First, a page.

Urban Forestry

The City of East Lansing has a long-standing commitment to urban forestry and has been recognized as a Tree City USA for more than 30 years by the National Arbor Day FoundationThe Department of Public Works (DPW) annually plants, cares for and maintains trees along streets and in City parks.

The City of East Lansing has a rich history of beautiful neighborhoods, community parks and recreation facilities. Trees help stabilize the soil, reduce noise levels, cleanse pollutants from the air, produce oxygen, absorb carbon dioxide and provide habitat for wildlife. Trees also provide significant economic benefits, including increasing real estate values by creating more attractive settings in which to locate commercial business. In addition, trees provide shade and act as windbreaks, helping to decrease residential energy consumption, and they capture and infiltrate runoff, which reduces the burden on the City's stormwater infrastructure.

Urban Forest Management

The City is responsible for tree trimming, tree removal, stump grinding and emergency tree work for park and street trees. Street trees are located within the City right-of-way. While this is typically the space located between the sidewalk and street (known as the "parkway"), right-of-way still applies in areas where no sidewalk exists. View forestry definitions.

Residents are not authorized to trim, remove, destroy or cut any tree within the public right-of-way or park in the city without first obtaining a permit from the city engineer. If you believe a City tree is diseased, damaged or a hazard, fill out this quick online form or call the East Lansing Department of Public Works and Environmental Services for assessment. The City is responsible for the management of these trees and fines and penalties may be incurred where they are unlawfully removed. There are additional scenarios and zoning districts where tree removal or maintenance requires a permit as detailed here. Please call the Department of Public Works and Environmental Services for guidance and assessment of your situation.

Additionally, tree work requiring occupancy of the City right-of-way requires a permit. Permit applications for both Utility and Non-Utility right-of-way usage can be found here.

Tree Removal and Land Clearing Application and Permit (PDF)

Tree Removal and Land Clearing Ordinance

Street Tree Planting

When funding is available, DPW replaces trees that have been removed in the spring and/or fall according to the "Right Tree, Right Place" concept. Therefore, all aspects of the tree and the planting location are considered from the ultimate height of the tree, root zone, overhead utilities, sidewalks, etc. This concept minimizes damage to sidewalks and curbs, reduces conflicts with utilities and provides the best opportunity for a tree to grow up to maturity. Based on this concept, the City has developed a list of approved street trees which are suitable for planting along City streets.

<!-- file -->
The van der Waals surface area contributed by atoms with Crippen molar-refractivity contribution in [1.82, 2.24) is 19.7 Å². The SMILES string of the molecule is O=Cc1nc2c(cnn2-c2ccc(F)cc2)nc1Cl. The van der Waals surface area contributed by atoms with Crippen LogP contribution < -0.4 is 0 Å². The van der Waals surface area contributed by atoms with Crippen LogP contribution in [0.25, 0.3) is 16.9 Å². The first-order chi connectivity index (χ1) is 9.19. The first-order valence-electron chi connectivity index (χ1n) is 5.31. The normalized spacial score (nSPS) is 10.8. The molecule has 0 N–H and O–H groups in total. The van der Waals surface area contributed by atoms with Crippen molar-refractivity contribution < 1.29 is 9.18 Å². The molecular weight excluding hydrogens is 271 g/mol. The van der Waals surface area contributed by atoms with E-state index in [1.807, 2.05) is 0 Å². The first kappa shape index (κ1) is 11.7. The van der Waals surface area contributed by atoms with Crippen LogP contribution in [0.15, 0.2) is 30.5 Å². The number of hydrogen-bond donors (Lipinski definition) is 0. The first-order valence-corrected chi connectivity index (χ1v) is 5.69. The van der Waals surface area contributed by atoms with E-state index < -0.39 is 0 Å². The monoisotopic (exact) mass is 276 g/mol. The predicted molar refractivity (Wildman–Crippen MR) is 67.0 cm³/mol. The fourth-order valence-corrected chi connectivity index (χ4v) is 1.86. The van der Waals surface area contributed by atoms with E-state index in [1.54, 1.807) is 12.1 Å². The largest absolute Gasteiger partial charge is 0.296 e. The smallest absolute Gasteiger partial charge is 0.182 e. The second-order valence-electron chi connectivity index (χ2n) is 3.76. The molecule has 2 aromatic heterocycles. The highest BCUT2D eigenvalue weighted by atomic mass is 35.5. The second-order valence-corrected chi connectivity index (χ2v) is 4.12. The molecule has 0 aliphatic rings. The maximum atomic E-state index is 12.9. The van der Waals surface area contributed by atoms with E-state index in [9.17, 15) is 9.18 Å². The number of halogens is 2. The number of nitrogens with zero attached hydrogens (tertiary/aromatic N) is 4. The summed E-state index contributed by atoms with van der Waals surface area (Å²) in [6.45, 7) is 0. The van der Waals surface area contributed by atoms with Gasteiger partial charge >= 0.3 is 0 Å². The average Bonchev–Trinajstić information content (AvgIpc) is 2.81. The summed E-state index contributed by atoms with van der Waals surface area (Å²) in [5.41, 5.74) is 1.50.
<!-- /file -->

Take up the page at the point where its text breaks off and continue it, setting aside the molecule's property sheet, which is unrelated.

While the City focuses on native tree species that provide food for wildlife, biodiversity, habitat and more (around 80% of recent plantings were native), the City also recognizes that our urban/suburban environment presents non-native conditions compared to a native, undeveloped landscape. Street trees must be resistant to unnatural stressors like air pollution, heat island effects, pests, road-salt, compacted soils and small spaces for roots. In some cases, non-native species are better suited for these conditions, more resistant to stressors/drought and are more likely to reach maturity and survive long term. To ensure a healthy, mature urban forest, the “Right Tree, Right Place” principles must be considered, and the City’s approved species list (which includes non-native species) reflects that need. However, it is important to note that “non-native” and “exotic” species differ from “invasive” species. Invasive trees can cause damage to the environment, other trees, insects, humans and wildlife. “Non-native” trees are simply those that did not historically exist in the area, but do not pose a threat to the native environment.